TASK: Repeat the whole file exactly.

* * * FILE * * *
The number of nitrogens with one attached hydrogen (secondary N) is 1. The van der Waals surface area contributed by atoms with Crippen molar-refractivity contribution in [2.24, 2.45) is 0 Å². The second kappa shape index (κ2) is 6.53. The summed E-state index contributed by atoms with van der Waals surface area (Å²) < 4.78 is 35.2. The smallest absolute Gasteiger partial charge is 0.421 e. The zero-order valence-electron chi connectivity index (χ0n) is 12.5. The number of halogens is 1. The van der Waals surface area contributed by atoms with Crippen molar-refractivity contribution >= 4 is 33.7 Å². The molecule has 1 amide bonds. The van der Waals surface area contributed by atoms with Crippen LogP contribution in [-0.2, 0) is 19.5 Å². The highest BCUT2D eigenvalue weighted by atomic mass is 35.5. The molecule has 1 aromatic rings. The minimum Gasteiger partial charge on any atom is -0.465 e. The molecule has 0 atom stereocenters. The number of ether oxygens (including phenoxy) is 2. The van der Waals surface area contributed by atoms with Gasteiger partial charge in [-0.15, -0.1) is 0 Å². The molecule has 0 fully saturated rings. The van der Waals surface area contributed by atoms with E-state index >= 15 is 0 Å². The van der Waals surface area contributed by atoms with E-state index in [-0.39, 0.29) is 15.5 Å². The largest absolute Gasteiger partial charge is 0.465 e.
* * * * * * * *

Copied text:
The number of nitrogens with one attached hydrogen (secondary N) is 1. The van der Waals surface area contributed by atoms with Crippen molar-refractivity contribution in [2.24, 2.45) is 0 Å². The second kappa shape index (κ2) is 6.53. The summed E-state index contributed by atoms with van der Waals surface area (Å²) < 4.78 is 35.2. The smallest absolute Gasteiger partial charge is 0.421 e. The zero-order valence-electron chi connectivity index (χ0n) is 12.5. The number of halogens is 1. The van der Waals surface area contributed by atoms with Crippen molar-refractivity contribution >= 4 is 33.7 Å². The molecule has 1 amide bonds. The van der Waals surface area contributed by atoms with Crippen LogP contribution in [-0.2, 0) is 19.5 Å². The highest BCUT2D eigenvalue weighted by atomic mass is 35.5. The molecule has 1 aromatic rings. The minimum Gasteiger partial charge on any atom is -0.465 e. The molecule has 0 atom stereocenters. The number of ether oxygens (including phenoxy) is 2. The van der Waals surface area contributed by atoms with Gasteiger partial charge in [-0.15, -0.1) is 0 Å². The molecule has 0 fully saturated rings. The van der Waals surface area contributed by atoms with E-state index >= 15 is 0 Å². The van der Waals surface area contributed by atoms with E-state index in [-0.39, 0.29) is 15.5 Å². The largest absolute Gasteiger partial charge is 0.465 e.